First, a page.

This World Mental Health Day is a good opportunity for us to check in with ourselves and our mental wellbeing as we continue to balance the pressures of the ongoing pandemic. Anxiety and stress are normal but it is important to take small, regular steps to boost our mental and emotional wellbeing. By building up emotional resilience, we are equipped to deal with challenges as they arise.
“When we feel frightened, our body’s natural responses try to keep us safe by heightening our response to danger. This includes releasing stress hormones into our body, which increase heart rate, blood pressure, and overall alertness – making us feel panicky and afraid,” says Dr. Vijay Seetapathy, the chief medical officer at BC Mental Health and Substance Use Services.
“To avoid spiralling into feelings of fear and anxiety, I encourage people to think about what usually helps them when they are in a stressful period in their life and try and apply it as much as possible. This can be as simple as enjoying food or taking time to talk to your friends and family.”
Here are some more strategies to help you manage your mental health and increase your resilience:
For many months, we have avoided face-to-face connection to help mitigate the spread of COVID-19. With vaccinations on the rise, now is a good time to prioritize in-person activities, to the degree with which you are comfortable. Phone calls, social media and video chats are great ways to stay in touch but there is no comparison to the mood-boosting power of meeting a close friend or family member.
Staying active is as good for the brain as it is for the body. Regular exercise or activity, just 30 minutes a day, can have a major impact on your mental and emotional health, relieve stress, improve memory, and help you sleep better.
Sleep matters more than you think. It gives our bodies and brains to recharge, recover and repair. One way to get sleep better is to take a break from the stimulation of screens before bedtime— that means avoiding your TV, phone, tablet or computer at night. Changing your sleep routine can take time but will make a huge difference to your energy and mood.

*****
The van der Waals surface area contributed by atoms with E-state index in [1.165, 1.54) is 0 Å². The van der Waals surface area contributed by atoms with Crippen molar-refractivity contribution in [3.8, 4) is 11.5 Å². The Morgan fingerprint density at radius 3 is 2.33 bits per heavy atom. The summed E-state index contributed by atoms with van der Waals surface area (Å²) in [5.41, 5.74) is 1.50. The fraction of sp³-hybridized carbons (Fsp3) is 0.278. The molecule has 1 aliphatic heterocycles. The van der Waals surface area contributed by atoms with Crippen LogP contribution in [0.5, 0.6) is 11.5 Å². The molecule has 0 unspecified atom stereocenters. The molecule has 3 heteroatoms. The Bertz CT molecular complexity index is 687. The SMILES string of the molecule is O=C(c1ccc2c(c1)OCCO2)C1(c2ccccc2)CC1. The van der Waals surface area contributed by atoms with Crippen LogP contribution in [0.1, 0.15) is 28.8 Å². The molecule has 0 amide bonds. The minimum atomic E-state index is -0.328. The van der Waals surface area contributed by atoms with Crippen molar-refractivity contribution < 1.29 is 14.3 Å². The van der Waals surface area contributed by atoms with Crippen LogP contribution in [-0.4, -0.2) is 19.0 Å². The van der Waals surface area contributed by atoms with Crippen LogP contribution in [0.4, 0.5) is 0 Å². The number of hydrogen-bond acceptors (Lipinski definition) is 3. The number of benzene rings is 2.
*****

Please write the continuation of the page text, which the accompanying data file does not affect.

Yoga, mindfulness, meditation and deep breathing can help reduce overall levels of stress. The Breathr App from Kelty Mental Health is a good resource to get started on mindfulness meditation.
Foods that can support your mood include fatty fish rich in omega-3s, nuts (walnuts, almonds, cashews and peanuts), avocados, beans, leafy greens (spinach, kale and Brussels sprouts), and fresh fruit such as blueberries.
In addition to the benefits of in-person social interaction, talking to someone you trust about your emotional state can help relieve stress. There is a reason for the saying “a problem shared is a problem halved.” If you have a work problem, an issue with your home life, or any day-to-day stresses, speak to a loved one. We are social creatures and spending time with loved ones can energize us.
If you or a loved one needs mental health support, there are many programs and resources that are available to you:
- Here to Help provides mental-health and substance-use information you can trust.
- Kelty Mental Health Centre has information on talking to children and youth.
- BC Crisis Centre is a non-profit, volunteer organization committed to helping people help themselves and others deal with crisis.
- Canadian Mental Health Association is a national charity that helps maintain and improve mental health for all Canadians.
- Mental health centres in each of the regional health authorities can provide help or referrals. You can also visit your family doctor or a walk-in clinic.
- BC211.ca provides information and referrals regarding community, government and social services in B.C.
- Crisis lines across B.C. are also available to provide help to those who need it.